Saturday, November 5, 2011

Nobel Prize winner from Yemen coming to Michigan

Associated Press

November 5, 2011

ANN ARBOR, Mich.— University of Michigan says 2011 Nobel Peace Prize winner Tawakkul Karman (tah-WAH'-kuhl kar-MAHN') of Yemen plans to speak on the Ann Arbor campus about the role of women in protests sweeping the Arab world.

University spokesman William Foreman told The Associated Press Saturday that Karman is scheduled to talk Nov. 14 at Rackham Auditorium. She also plans to speak earlier in the day in Dearborn, considered the capital of Arab-America.

The Ann Arbor speech is open to the public and expected to be followed by a question-and-answer session.

The 32-year-old Karman has been an activist for human rights in Yemen for years. She is the first Arab woman to win the prize.

She was honored last month along with Liberian President Ellen Sirleaf Johnson and Liberian peace activist Leymah Gbowee.

Clashes in Sa’ada Between Houthis and Salafis

Sana'a, November 5, 2011- One Salafi student was killed in clashes between the Shia Houthi Movement and the extreme Sunni Salafi movement in the northern Yemen Sa’ada province.

The escalations between both groups started when Houthis claimed that Salafis are entering weapons inside their educational institutions in the town of Dammaj, and demanded that all military posts are emptied.

As Salafis refused, a tightened siege against their religious school complex took place early this week resulting in no food or medicine entering the facility.

Fares Manna, the governor of Sa’ada, did not succeed in having a ceasefire continue for more than four hours.

Salafis are calling on the Yemeni government to help in ending the siege of their educational institution before a war outbreak takes place।

Source: Yemen Post

Yemen army 'kills 5 Qaeda suspects'

November 5, 2011 (AFP)

ADEN — Five Al-Qaeda suspects have been killed in artillery shelling by Yemen's army in the country's restive southern city of Zinjibar, officials said on Saturday.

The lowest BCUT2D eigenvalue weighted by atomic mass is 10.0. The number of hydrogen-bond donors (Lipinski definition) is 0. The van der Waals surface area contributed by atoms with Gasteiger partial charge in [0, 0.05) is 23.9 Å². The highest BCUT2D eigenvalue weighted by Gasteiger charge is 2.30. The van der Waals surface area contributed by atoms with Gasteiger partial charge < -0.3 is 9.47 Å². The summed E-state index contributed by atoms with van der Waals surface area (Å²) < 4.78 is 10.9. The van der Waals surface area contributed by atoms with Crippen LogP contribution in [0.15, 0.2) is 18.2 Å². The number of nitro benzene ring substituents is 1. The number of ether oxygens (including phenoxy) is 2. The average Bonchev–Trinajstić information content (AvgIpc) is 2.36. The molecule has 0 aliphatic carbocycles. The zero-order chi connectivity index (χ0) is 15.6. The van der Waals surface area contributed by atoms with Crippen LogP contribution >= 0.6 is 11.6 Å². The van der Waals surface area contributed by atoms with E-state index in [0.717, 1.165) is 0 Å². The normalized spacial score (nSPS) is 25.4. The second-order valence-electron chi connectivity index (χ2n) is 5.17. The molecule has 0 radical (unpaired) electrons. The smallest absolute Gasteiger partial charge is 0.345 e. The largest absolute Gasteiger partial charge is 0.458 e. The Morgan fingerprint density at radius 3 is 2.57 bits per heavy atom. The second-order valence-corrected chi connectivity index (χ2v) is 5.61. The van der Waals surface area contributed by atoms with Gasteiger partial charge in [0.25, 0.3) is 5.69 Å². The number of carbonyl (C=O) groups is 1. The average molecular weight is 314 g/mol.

"The army's 25th Mechanised Brigade fired artillery shells late Friday at an area in Zinjibar's east killing five Al-Qaeda militants," an army official told AFP.

A local official in the nearby town of Jaar, an Al-Qaeda stronghold, confirmed the bodies of "five Al-Qaeda militants" were brought to the town from Zinjibar.

Tribesmen and Yemen's army have been battling militants from the "Partisans of Sharia (Islamic law)" who are believed to be close to Al-Qaeda in the country's southern and eastern regions.

Yemen has been gripped by violence as the government in Sanaa has become weakened by anti-regime protests that have rocked the country since January.

The international community has expressed fears the power vacuum in the impoverished country could play into the hands of Al-Qaeda.

Hundreds have died in battles between security forces and protesters, and security forces and Al-Qaeda fighters, amid growing fears the extremists will exploit the fragile political situation to seize Yemen's restive regions.

Yemen's ruling party urges opposition leaders abroad to return for power-transfer dialogue

SANAA, Nov. 5 (Xinhua) -- Yemen's ruling party on Friday urged the opposition leaders, who have been touring Arab countries for two weeks to seek support, to return home for resuming power- transfer dialogue.

"Today we call on leaders of the opposition coalition Joint Meeting Parties' (JMP) to return to Sanaa to resume the dialogue of power transfer based on the Gulf Cooperation Council (GCC) initiative and the United Nations Security Council Resolution 2014, " the ruling party General People's Congress (GPC) said in a statement posted on its website.

The European Union ambassador to Yemen Michele Cervone d'Urso told the Yemeni state Saba news agency on Tuesday that Ali Abdullah Saleh has made a positive step to hand power to his deputy Abd-Rabbu Mansour Hadi.

"We hope that Eidal-Adha (Muslim holiday) will be an occasion to announce that Yemen has moved towards a new stage," d'Urso said, adding that "an agreement will be reached soon with the opposition. "

An official of the GPC said Saleh "finally agreed to move ahead in signing the GCC initiative to hand power to Hadi."

"But Saleh stipulates that he remains in office as honorary president until new president is elected, which is to be held in weeks after he signs the deal," the official told Xinhua on condition of anonymity.

The GCC initiative, which was brokered in April, stipulated Saleh to quit in 30 days and hand over power to Hadi, who would then form an opposition-led national government and arrange presidential elections in 60 days. Saleh has backed out of signing the deal three times in the last minute.

The impoverished Arab country has been rattled by almost daily protest since late January to call for an end to the 33-year rule of Saleh.

Pro-and-anti government rallies by thousands of demonstrators continued on Friday in the capital Sanaa, Taiz and some other major provinces to repeat their demands for-and-against Saleh.

In response, spokeswoman of the opposition National Council, Houria Mash'hour, described Saleh's move as "a good progress."

"The JMP's leaders are now committed to the appointments with leaders of some Gulf countries and they will come back to Sanaa simultaneously with the return of the UN envoy to Yemen Jamal bin Omar, who is coordinating the power-transfer deal between the opposition and Saleh's ruling party," she told Xinhua.

"We have learned that bin Omar will arrive in Sanaa on Nov. 11 to follow up the implementation of the UN resolution," Mash'hour added.